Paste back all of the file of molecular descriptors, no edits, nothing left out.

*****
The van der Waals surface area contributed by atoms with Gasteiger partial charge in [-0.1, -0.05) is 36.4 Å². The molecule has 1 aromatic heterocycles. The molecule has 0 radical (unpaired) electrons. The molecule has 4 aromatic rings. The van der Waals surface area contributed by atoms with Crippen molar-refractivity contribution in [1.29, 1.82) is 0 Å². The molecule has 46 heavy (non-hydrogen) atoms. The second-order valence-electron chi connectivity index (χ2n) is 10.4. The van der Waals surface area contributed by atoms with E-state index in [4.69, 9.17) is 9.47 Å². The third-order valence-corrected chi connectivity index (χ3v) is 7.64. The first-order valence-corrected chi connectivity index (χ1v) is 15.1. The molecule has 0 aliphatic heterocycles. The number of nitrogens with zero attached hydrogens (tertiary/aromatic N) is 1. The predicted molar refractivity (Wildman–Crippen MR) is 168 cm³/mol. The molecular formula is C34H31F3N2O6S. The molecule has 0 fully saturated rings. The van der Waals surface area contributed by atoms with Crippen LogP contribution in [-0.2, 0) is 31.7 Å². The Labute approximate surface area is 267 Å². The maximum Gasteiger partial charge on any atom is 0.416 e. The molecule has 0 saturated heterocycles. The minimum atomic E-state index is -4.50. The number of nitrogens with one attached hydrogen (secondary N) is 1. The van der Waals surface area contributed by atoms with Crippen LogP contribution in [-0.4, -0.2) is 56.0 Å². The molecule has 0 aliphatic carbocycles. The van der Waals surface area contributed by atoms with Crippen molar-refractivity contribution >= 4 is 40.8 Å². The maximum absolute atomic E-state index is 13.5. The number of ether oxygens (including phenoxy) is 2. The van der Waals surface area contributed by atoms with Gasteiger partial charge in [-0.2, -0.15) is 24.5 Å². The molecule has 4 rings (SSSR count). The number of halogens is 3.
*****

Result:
The van der Waals surface area contributed by atoms with Gasteiger partial charge in [-0.1, -0.05) is 36.4 Å². The molecule has 1 aromatic heterocycles. The molecule has 0 radical (unpaired) electrons. The molecule has 4 aromatic rings. The van der Waals surface area contributed by atoms with Crippen molar-refractivity contribution in [1.29, 1.82) is 0 Å². The molecule has 46 heavy (non-hydrogen) atoms. The second-order valence-electron chi connectivity index (χ2n) is 10.4. The van der Waals surface area contributed by atoms with E-state index in [4.69, 9.17) is 9.47 Å². The third-order valence-corrected chi connectivity index (χ3v) is 7.64. The first-order valence-corrected chi connectivity index (χ1v) is 15.1. The molecule has 0 aliphatic heterocycles. The number of nitrogens with zero attached hydrogens (tertiary/aromatic N) is 1. The predicted molar refractivity (Wildman–Crippen MR) is 168 cm³/mol. The molecular formula is C34H31F3N2O6S. The molecule has 0 fully saturated rings. The van der Waals surface area contributed by atoms with Crippen LogP contribution in [-0.2, 0) is 31.7 Å². The Labute approximate surface area is 267 Å². The maximum Gasteiger partial charge on any atom is 0.416 e. The molecule has 0 saturated heterocycles. The minimum atomic E-state index is -4.50. The number of nitrogens with one attached hydrogen (secondary N) is 1. The van der Waals surface area contributed by atoms with Crippen LogP contribution in [-0.4, -0.2) is 56.0 Å². The molecule has 0 aliphatic carbocycles. The van der Waals surface area contributed by atoms with Crippen molar-refractivity contribution >= 4 is 40.8 Å². The maximum absolute atomic E-state index is 13.5. The number of ether oxygens (including phenoxy) is 2. The van der Waals surface area contributed by atoms with Gasteiger partial charge in [-0.2, -0.15) is 24.5 Å². The molecule has 4 rings (SSSR count). The number of halogens is 3.